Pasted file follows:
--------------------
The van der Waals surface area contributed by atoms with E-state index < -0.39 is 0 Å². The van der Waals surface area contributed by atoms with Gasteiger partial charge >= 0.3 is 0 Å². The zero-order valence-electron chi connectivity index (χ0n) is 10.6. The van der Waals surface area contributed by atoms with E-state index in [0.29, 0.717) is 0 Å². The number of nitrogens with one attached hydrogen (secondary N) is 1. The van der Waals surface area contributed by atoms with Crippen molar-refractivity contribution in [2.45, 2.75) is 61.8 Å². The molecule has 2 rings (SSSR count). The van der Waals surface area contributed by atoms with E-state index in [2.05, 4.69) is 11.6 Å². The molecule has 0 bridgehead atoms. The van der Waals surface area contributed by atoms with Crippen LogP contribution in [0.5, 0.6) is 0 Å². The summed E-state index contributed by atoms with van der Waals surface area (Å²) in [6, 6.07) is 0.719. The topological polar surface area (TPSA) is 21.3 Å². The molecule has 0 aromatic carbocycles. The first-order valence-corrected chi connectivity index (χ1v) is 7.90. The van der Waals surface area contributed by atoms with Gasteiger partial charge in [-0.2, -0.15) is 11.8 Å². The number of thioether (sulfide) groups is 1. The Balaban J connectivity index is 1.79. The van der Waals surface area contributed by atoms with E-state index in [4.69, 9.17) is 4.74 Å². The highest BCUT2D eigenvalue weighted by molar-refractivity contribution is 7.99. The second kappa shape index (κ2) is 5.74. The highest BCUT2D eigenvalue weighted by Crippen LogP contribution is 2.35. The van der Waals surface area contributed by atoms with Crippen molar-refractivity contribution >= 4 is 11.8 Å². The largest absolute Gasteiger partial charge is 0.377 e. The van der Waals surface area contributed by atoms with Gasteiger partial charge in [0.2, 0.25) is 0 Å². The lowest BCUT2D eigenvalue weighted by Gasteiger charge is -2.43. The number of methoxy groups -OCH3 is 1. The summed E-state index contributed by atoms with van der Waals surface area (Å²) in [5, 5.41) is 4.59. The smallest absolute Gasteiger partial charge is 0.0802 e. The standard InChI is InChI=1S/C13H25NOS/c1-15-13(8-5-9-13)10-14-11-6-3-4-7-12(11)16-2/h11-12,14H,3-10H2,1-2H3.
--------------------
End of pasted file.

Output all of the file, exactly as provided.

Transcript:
The van der Waals surface area contributed by atoms with E-state index < -0.39 is 0 Å². The van der Waals surface area contributed by atoms with Gasteiger partial charge >= 0.3 is 0 Å². The zero-order valence-electron chi connectivity index (χ0n) is 10.6. The van der Waals surface area contributed by atoms with E-state index in [0.29, 0.717) is 0 Å². The number of nitrogens with one attached hydrogen (secondary N) is 1. The van der Waals surface area contributed by atoms with Crippen molar-refractivity contribution in [2.45, 2.75) is 61.8 Å². The molecule has 2 rings (SSSR count). The van der Waals surface area contributed by atoms with E-state index in [2.05, 4.69) is 11.6 Å². The molecule has 0 bridgehead atoms. The van der Waals surface area contributed by atoms with Crippen LogP contribution in [0.5, 0.6) is 0 Å². The summed E-state index contributed by atoms with van der Waals surface area (Å²) in [6, 6.07) is 0.719. The topological polar surface area (TPSA) is 21.3 Å². The molecule has 0 aromatic carbocycles. The first-order valence-corrected chi connectivity index (χ1v) is 7.90. The van der Waals surface area contributed by atoms with Gasteiger partial charge in [-0.2, -0.15) is 11.8 Å². The number of thioether (sulfide) groups is 1. The Balaban J connectivity index is 1.79. The van der Waals surface area contributed by atoms with E-state index in [4.69, 9.17) is 4.74 Å². The highest BCUT2D eigenvalue weighted by molar-refractivity contribution is 7.99. The second kappa shape index (κ2) is 5.74. The highest BCUT2D eigenvalue weighted by Crippen LogP contribution is 2.35. The van der Waals surface area contributed by atoms with Crippen molar-refractivity contribution >= 4 is 11.8 Å². The largest absolute Gasteiger partial charge is 0.377 e. The van der Waals surface area contributed by atoms with Gasteiger partial charge in [0.2, 0.25) is 0 Å². The lowest BCUT2D eigenvalue weighted by Gasteiger charge is -2.43. The number of methoxy groups -OCH3 is 1. The summed E-state index contributed by atoms with van der Waals surface area (Å²) in [5, 5.41) is 4.59. The smallest absolute Gasteiger partial charge is 0.0802 e. The standard InChI is InChI=1S/C13H25NOS/c1-15-13(8-5-9-13)10-14-11-6-3-4-7-12(11)16-2/h11-12,14H,3-10H2,1-2H3.